Supplement Environmental Projects (SEP) Policy
|This is an overview of EPA's Supplemental Environmental Projects Policy. As such, it does not contain all the terms, conditions, and limitations of the Policy. However, a copy of the policy in full can be found on EPA's SEP Home Page.|
- What is a Supplement Environmental Project (SEP)?
- Categories of SEP
- Requirements For a SEP
- Penalty Mitigation
What is a Supplement Environmental Project (SEP)?
A supplemental environmental project (SEP) is an environmentally beneficial project which a violator voluntarily agrees to perform as part of a settlement of an enforcement action. In return, EPA agrees to reduce the monetary penalty that would otherwise apply as a result of the violation(s).
For example, a facility in Region 2 was found to be in violation of the hazardous waste regulations under the Resource Conservation and Recovery Act. The facility voluntarily agreed to analyze their waste antifreeze monthly and to recycle all waste antifreeze found to be nonhazardous. In addition, they agreed to subsidize recycling of used antifreeze at two of their auto shops to make antifreeze recycling cost effective in comparison with the purchase of new antifreeze by shop users, thereby removing the barrier to on-site recycling. As a result, their monetary penalty was reduced from $13,200 to $10,760. The cost of the two SEPs were $4,880.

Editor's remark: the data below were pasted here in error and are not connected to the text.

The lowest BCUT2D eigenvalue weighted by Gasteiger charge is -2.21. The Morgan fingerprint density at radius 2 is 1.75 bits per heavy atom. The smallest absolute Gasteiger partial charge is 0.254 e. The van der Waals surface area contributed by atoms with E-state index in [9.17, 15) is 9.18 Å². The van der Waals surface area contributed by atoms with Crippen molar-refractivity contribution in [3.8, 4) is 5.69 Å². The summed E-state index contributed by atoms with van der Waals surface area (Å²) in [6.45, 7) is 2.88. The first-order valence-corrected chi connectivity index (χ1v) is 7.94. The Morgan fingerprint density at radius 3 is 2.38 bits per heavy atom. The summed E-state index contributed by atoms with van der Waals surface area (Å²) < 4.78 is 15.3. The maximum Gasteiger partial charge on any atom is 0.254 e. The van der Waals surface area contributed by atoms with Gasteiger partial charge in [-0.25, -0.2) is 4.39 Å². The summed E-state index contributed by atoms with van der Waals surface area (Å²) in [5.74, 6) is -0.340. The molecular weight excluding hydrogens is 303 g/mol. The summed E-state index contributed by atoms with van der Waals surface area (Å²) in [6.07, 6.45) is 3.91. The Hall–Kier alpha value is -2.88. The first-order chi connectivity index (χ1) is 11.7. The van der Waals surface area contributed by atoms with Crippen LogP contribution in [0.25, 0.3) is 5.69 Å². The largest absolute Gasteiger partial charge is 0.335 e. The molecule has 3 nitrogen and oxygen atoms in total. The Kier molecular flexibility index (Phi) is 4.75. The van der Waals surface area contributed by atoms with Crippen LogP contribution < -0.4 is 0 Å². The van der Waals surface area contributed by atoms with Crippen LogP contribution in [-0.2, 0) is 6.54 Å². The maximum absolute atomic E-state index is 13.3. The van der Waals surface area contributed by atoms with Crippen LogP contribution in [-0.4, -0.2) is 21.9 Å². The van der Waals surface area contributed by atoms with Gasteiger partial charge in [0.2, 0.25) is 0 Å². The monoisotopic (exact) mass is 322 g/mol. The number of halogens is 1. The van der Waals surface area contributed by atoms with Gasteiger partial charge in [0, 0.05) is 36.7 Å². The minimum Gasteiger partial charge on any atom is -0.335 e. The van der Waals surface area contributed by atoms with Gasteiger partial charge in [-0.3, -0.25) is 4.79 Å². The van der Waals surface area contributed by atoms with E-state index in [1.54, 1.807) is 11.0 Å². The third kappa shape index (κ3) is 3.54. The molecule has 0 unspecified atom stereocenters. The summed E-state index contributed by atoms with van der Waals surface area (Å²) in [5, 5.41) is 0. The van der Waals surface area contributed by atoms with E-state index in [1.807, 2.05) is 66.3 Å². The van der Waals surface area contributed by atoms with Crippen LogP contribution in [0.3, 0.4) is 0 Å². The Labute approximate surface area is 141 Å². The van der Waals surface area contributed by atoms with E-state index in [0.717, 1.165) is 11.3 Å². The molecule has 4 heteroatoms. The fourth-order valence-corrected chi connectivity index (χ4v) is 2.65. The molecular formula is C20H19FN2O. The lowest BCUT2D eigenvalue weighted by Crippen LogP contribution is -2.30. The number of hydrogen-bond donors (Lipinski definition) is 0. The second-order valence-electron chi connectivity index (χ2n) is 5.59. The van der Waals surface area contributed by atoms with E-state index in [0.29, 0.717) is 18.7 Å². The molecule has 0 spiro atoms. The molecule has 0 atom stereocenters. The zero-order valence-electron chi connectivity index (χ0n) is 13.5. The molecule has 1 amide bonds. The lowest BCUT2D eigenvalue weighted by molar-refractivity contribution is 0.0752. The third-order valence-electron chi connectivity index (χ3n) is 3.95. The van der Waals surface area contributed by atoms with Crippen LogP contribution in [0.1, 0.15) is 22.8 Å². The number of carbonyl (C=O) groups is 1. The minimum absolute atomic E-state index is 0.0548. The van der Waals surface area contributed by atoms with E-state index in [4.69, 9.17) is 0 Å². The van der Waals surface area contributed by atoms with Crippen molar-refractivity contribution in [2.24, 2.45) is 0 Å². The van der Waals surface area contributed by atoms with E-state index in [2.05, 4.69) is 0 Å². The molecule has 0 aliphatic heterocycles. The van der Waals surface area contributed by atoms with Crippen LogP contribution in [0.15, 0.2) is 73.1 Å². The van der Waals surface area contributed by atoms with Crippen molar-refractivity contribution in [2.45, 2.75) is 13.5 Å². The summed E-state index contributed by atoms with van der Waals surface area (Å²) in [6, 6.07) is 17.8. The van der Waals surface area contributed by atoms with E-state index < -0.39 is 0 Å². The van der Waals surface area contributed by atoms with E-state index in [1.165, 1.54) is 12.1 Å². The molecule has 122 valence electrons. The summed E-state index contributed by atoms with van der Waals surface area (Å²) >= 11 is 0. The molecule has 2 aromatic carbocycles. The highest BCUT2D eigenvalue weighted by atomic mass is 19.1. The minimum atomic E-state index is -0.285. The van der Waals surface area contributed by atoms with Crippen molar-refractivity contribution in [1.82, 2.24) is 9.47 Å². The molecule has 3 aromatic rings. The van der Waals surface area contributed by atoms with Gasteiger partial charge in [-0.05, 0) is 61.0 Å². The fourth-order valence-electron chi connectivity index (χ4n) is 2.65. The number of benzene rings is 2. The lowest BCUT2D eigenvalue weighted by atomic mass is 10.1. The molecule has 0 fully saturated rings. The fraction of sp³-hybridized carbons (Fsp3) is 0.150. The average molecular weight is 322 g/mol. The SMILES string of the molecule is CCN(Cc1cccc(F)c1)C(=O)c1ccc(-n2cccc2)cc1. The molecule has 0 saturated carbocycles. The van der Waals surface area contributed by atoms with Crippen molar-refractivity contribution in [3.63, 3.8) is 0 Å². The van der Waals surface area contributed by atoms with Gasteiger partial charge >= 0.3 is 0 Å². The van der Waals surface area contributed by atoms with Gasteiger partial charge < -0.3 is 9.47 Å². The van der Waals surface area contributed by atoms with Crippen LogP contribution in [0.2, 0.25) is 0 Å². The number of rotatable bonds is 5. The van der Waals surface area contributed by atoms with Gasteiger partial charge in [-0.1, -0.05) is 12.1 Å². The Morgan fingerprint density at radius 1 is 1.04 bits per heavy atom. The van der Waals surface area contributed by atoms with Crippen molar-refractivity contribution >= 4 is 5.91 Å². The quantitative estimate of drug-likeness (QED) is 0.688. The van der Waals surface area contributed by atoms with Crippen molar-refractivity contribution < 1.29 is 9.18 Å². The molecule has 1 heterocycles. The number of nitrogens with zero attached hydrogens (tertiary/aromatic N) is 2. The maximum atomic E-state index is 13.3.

Similarly, another facility in Region 2 was issued an enforcement action for pretreatment program violations under the Clean Water Act. The facility voluntarily agreed to replace an existing precious metal plating production line with a new precious metal plating line that will result in water conservation and reduced toxic discharges to the local Publicly Owned Treatment Works. As a result, their monetary penalty was reduced from $39,580 to $9,500. The cost of the SEP was $145,000.
A regulated entity should consider the following categories of SEPs when deciding on potential projects. Other SEPs, however, may be approved by the Region.
|Public Health - provides diagnostic, preventive, or remedial aspects of human health care related to actual or potential damage caused by the violation.|
|Pollution Prevention (P2) - reduces the generation of pollution through "source reduction".|
|Pollution Reduction - reduces the amount and/or toxicity of releases into the environment by means other than P2, such as installation of end-of-process control or treatment equipment or recycling.|
|Environmental Restoration and Protection - enhances the condition of the ecosystem or geographic area adversely affected; includes man-made environments.|
|Assessments and Audits - identifies opportunities to reduce emissions and improve environmental performance.|
|Environmental Compliance Promotion - provides training or technical support to other members of the regulated community to help achieve and maintain compliance, or to reduce pollutants beyond legal requirements.|